Seeing things through a lens of thankfulness transforms the way I see things, the way I think about things, the way I respond when things happen. The apostle Paul writes that we really don't need to be anxious about anything. Instead, he says, we need to be thankful as we pray and seek God regarding that thing. When we do that, God will give us a peace about the situation that is so amazing it can't be explained (Phil 4:6-7). That's what thankfulness lenses can do. 


We used to take college baseball players to Alfred, New York to play on a team there in the New York Collegiate Baseball League. One of the players ordered a pair of Oakley sunglasses with yellow lenses.
"Check this out," he said to me. "When it's cloudy out, these lenses make it look brighter." I tried them on and sure enough, everything was bright yellow, even on that dark, cloudy day.

That's what thankfulness lenses can do. They make cloudy days sunny.

2 comments:

  1. I'm a sunglasses fan, too. Even on cloudy days (though your nightstand comment cracked me up:), which apparently could brighten things in the right way. Such good ideas here. I appreciate your taking such abstract thoughts and transferring them to the concrete here. Helps me. Also, Phil. 4 got me through all three births as well as a lot of other stuff. Loved perspective of "I'm grateful I had the opportunity to live here." Do you want to know something~when you lived near me my first conscious memory of seeing you was at TJ Maxx. I must have recognized you from church, but I hadn't officially met you yet. So, I was too shy. But, I thought we'd probably connect well. I'm grateful you lived in this particular place for the season you did, and that we did get to connect, and that there's things like blogs and eternity to remind me connections aren't all about where we live right now. Going to go put on my sunglasses now:) Oh! sorry to write a book, but one more thing. When I'd get a cold as a girl I pushed a tissue to my nose scrunching it up. My mom relentlessly encouraged me to stop, which worked just in time I guess. Can you imagine our noses without wise Moms?!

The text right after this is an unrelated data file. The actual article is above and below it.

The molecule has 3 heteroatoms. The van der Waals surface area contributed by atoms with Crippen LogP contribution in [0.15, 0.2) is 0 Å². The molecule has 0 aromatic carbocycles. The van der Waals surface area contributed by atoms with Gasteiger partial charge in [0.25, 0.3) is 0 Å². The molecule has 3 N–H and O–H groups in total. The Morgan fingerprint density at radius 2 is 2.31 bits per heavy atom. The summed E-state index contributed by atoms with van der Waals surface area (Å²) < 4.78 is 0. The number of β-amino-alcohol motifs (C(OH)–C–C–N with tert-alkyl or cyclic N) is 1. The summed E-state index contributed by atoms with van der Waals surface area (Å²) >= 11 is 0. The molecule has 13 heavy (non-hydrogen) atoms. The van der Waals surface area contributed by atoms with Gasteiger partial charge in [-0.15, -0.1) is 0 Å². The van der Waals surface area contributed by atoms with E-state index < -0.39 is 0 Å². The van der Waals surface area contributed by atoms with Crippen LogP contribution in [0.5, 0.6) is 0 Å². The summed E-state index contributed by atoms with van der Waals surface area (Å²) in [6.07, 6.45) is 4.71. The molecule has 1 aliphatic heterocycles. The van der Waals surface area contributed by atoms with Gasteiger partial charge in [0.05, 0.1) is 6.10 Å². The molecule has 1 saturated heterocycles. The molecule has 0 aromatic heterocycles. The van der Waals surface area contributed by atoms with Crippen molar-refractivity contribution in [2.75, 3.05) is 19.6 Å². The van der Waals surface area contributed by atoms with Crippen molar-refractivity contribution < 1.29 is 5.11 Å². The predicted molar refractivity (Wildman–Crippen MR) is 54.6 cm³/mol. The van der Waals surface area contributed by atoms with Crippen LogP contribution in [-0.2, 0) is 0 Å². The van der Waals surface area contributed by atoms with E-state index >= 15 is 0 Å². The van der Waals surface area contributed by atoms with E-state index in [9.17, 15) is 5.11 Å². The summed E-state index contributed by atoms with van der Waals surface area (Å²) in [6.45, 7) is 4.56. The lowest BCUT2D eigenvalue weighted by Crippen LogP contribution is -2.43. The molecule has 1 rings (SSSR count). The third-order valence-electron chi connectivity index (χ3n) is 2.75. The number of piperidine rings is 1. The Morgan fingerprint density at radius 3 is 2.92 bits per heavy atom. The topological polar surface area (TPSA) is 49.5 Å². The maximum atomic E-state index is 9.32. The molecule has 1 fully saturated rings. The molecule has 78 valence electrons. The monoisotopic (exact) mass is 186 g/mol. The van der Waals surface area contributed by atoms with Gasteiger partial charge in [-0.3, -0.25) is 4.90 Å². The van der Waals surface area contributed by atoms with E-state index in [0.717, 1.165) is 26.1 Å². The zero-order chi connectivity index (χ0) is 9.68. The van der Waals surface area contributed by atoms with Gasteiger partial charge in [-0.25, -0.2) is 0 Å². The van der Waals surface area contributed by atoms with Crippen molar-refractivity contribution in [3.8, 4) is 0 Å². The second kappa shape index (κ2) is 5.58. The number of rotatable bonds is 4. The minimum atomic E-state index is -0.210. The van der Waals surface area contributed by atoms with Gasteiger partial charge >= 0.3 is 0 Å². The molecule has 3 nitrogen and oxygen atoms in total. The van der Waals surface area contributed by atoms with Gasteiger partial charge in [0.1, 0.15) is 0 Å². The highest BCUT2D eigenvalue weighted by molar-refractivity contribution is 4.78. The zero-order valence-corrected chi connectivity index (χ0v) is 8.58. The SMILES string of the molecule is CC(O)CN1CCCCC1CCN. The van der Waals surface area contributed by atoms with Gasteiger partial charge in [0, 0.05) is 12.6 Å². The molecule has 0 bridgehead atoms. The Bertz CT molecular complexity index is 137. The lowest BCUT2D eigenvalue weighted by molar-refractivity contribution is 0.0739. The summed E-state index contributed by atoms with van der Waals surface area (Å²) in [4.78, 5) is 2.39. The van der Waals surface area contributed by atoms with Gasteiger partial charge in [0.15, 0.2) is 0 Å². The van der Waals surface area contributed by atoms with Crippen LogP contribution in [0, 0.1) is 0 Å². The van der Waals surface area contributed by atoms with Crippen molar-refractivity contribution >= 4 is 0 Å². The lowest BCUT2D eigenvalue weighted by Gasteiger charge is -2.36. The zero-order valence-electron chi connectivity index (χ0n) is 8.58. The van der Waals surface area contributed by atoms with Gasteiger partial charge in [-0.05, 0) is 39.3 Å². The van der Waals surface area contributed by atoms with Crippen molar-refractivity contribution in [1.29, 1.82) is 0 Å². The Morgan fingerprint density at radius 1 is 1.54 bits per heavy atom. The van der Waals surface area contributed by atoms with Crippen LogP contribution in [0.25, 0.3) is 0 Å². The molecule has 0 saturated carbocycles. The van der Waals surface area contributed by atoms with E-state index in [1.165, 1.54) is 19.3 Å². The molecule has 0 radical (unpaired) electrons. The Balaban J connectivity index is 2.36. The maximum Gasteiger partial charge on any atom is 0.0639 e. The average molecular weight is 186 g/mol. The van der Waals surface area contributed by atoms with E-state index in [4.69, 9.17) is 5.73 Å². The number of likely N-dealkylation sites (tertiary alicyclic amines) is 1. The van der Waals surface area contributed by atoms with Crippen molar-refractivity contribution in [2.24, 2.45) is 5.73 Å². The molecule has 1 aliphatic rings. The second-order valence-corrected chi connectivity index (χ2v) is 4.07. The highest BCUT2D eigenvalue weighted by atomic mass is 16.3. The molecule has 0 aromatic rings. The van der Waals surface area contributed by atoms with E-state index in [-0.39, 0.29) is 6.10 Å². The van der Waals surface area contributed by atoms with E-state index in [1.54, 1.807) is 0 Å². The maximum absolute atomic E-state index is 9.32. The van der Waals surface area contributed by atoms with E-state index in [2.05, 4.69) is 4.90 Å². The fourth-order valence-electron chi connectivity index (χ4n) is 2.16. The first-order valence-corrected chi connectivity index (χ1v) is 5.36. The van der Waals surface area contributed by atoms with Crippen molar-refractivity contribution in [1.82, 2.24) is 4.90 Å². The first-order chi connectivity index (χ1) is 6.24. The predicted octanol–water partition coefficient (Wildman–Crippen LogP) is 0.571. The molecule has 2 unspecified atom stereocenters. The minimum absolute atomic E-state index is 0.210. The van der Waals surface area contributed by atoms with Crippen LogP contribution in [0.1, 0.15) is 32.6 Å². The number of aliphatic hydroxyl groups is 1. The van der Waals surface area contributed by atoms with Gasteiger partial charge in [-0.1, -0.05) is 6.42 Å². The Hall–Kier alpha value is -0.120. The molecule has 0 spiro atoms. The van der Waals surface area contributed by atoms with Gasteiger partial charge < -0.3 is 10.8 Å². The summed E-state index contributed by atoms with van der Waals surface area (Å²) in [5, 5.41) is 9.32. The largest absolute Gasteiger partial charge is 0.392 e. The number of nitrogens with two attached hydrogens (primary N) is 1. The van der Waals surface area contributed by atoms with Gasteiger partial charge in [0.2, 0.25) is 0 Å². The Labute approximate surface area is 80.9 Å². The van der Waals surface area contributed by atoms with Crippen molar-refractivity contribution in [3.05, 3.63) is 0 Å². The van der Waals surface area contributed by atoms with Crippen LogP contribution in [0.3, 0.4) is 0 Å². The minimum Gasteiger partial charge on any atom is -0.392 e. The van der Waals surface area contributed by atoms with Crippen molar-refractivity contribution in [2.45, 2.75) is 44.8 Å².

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    Replies
    1. I'm glad my abstract thoughts are helpful to you. I guess you either are going to read me and go "where the heck is she going?" or you are going to read me and get it. I'm glad you get it. And, of course you do because we're both TJ Maxx people. If ever there was a sign that 2 people would connect!

      I, too, appreciate blogs for allowing us to be closer friends while farther apart. I was thinking of KC when I wrote that, although I've moved so much that it could have been anywhere. But KC was so special, and so very brief. I wish we didn't have to have moved away. But I am grateful that we got a chance to live there in the first place. And connect with you over TJ Maxx.

      I am so glad your mom told you to stop scrunching your nose like that. I think you'd better post a picture of you doing that so that we all can appreciate how wise your mom is too. :)